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7 Critical Project Management Lessons from Locke: Managing a Project in Crisis

October 7, 2014

An excellent case study of a project-in-crisis can be found in a riveting small-budget British film called Locke. The story follows a project director who, for very personal reasons, decides that he needs to be away from work the night before a critical milestone in his multi-million dollar construction project.  The film is deceptively simple but highly unusual in that you only see a single character on-screen its entire length, a brilliant Tom Hardy in the title role of Ivan Locke. As Ivan is out driving around, more than 200 trucks deliver concrete to lay the foundation of a new 55-story skyscraper.

After he makes his fateful decision, we watch him in his car taking a barrage of increasingly tension-filled and nerve-wracking calls from work and family on his Bluetooth.  The director of the film reportedly consulted with a senior project manager who worked on the construction of the London high-rise the Shard.

I will try to avoid mentioning major spoilers in case you haven’t seen the movie and are planning to, but I would like to identify specific project issues that come up for Ivan, which will help illustrate some key learning points when executing a project that is under duress:

1) Make sure the requirements are clear and stick to your plan.  Among the first calls that Ivan handles after announcing his absence is with Donal, his trusted but probably younger and less-experienced associate.  Soon thereafter, Donal, now the onsite manager-in-charge, calls to clarify if it would be acceptable to vary the grade of cement initially determined for the pour.  Ivan asks Donal for confirmation of the grade listed all over the whiteboard and paperwork, and explains the dire consequences of using the wrong grade. Although you should always be open and respond to the need for clarification among your team, all key characteristics of your deliverable(s), or scope, should be well-defined and communicated.  The most essential requirements should always be front and center for your team producing the deliverable(s).  Any variations on those requirements need to be approved and implemented according to your established project change control process.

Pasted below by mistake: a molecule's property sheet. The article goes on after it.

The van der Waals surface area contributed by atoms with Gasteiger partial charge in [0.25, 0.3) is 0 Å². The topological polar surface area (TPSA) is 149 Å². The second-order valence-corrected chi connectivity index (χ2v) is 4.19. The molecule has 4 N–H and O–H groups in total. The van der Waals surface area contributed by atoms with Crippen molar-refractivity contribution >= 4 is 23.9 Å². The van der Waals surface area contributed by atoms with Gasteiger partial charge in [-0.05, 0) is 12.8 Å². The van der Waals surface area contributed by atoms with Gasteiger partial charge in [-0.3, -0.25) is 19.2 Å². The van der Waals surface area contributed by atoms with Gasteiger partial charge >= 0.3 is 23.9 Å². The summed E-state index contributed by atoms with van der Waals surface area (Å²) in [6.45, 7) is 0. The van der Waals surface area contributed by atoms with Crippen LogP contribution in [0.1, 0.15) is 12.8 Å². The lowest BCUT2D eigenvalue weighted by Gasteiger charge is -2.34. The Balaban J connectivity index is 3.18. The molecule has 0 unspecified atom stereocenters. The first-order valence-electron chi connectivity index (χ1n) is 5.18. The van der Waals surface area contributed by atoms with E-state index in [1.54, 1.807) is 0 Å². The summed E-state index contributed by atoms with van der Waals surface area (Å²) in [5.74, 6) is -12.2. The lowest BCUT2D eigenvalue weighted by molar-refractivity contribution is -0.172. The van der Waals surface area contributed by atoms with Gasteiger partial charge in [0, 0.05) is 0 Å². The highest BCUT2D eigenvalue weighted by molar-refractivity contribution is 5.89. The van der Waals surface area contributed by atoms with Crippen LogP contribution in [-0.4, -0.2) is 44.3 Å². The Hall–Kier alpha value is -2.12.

2) Centralize and make accessible key documents  At another point in the film, Ivan directs Donal to the project binder, which contains key documents, such as contact information, project plans, and in this case, construction permits.  As Donal cannot find the binder in the office, Ivan discovers that the binder is with him in the car!  Project management software has come a long way in the last several years.  Electronically-based collaborative tools allow team members to access key, updated information in the absence of anyone, including the project manager.  Having a single hard copy project reference that can be lost, quickly outdated, and less accessible to the project team, especially in a crisis situation, should be a relic of the past.  Even if some documents are only available in hard copy, scanning them in a shared electronic repository, along with all other key relevant project information, is important for as-needed, on-demand access and reference.  Remember to constrict editing rights, though, to those who are authorized to update those documents. 

3) Create goodwill among your stakeholders; you may need to cash in favors later during a crisis.  The movie also shows an excellent example of how a bit of good karma can factor into project success: It is discovered that a vital permit to close off streets for the 200 cement truck delivery the next morning has not been cleared.  In order to obtain that, Ivan needs to call a city official on his personal mobile number at night and convince him to notify the police to issue the permit, which will then block off the streets.  At first the city official is annoyed and balks, but then agrees, remembering that Ivan was the only construction manager who provided his paperwork early for other projects. The lesson learned here is that, if you build up a reserve of credibility and earn a stellar reputation in your role, you are more likely to receive extraordinary, out-of-the-norm help when needed in a project crisis situation.  Leveraging that reserve along with a bit of tact and diplomacy will go a long way in clearing obstacles under the most challenging of circumstances.